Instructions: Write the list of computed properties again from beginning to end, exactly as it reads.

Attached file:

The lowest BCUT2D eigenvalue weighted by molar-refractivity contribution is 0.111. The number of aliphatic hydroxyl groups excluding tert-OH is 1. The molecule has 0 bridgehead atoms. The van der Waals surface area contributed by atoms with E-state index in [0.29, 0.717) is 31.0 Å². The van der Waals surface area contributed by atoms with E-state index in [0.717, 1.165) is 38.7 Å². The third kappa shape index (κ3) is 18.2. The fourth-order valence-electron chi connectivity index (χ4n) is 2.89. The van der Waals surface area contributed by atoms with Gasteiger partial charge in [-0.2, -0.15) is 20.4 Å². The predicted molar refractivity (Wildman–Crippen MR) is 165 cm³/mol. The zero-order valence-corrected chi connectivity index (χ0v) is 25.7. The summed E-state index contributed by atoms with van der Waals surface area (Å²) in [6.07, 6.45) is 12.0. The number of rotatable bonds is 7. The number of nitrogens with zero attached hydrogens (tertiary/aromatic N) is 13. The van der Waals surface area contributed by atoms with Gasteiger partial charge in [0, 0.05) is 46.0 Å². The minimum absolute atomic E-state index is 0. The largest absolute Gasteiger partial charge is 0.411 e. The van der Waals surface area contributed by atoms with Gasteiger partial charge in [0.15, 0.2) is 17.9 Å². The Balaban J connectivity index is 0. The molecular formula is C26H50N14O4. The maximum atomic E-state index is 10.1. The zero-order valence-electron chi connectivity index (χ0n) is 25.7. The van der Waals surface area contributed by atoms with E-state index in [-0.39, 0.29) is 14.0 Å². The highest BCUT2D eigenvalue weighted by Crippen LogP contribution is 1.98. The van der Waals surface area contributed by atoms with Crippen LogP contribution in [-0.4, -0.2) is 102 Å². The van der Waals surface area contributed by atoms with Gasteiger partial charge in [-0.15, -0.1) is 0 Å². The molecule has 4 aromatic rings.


The lowest BCUT2D eigenvalue weighted by molar-refractivity contribution is 0.111. The number of aliphatic hydroxyl groups excluding tert-OH is 1. The molecule has 0 bridgehead atoms. The van der Waals surface area contributed by atoms with E-state index in [0.29, 0.717) is 31.0 Å². The van der Waals surface area contributed by atoms with E-state index in [0.717, 1.165) is 38.7 Å². The third kappa shape index (κ3) is 18.2. The fourth-order valence-electron chi connectivity index (χ4n) is 2.89. The van der Waals surface area contributed by atoms with Gasteiger partial charge in [-0.2, -0.15) is 20.4 Å². The predicted molar refractivity (Wildman–Crippen MR) is 165 cm³/mol. The zero-order valence-corrected chi connectivity index (χ0v) is 25.7. The summed E-state index contributed by atoms with van der Waals surface area (Å²) in [6.07, 6.45) is 12.0. The number of rotatable bonds is 7. The number of nitrogens with zero attached hydrogens (tertiary/aromatic N) is 13. The van der Waals surface area contributed by atoms with Gasteiger partial charge in [0, 0.05) is 46.0 Å². The minimum absolute atomic E-state index is 0. The largest absolute Gasteiger partial charge is 0.411 e. The van der Waals surface area contributed by atoms with Gasteiger partial charge in [0.15, 0.2) is 17.9 Å². The Balaban J connectivity index is 0. The molecular formula is C26H50N14O4. The maximum atomic E-state index is 10.1. The zero-order valence-electron chi connectivity index (χ0n) is 25.7. The van der Waals surface area contributed by atoms with E-state index in [-0.39, 0.29) is 14.0 Å². The highest BCUT2D eigenvalue weighted by Crippen LogP contribution is 1.98. The van der Waals surface area contributed by atoms with Crippen LogP contribution in [-0.4, -0.2) is 102 Å². The van der Waals surface area contributed by atoms with Gasteiger partial charge in [-0.15, -0.1) is 0 Å². The molecule has 4 aromatic rings.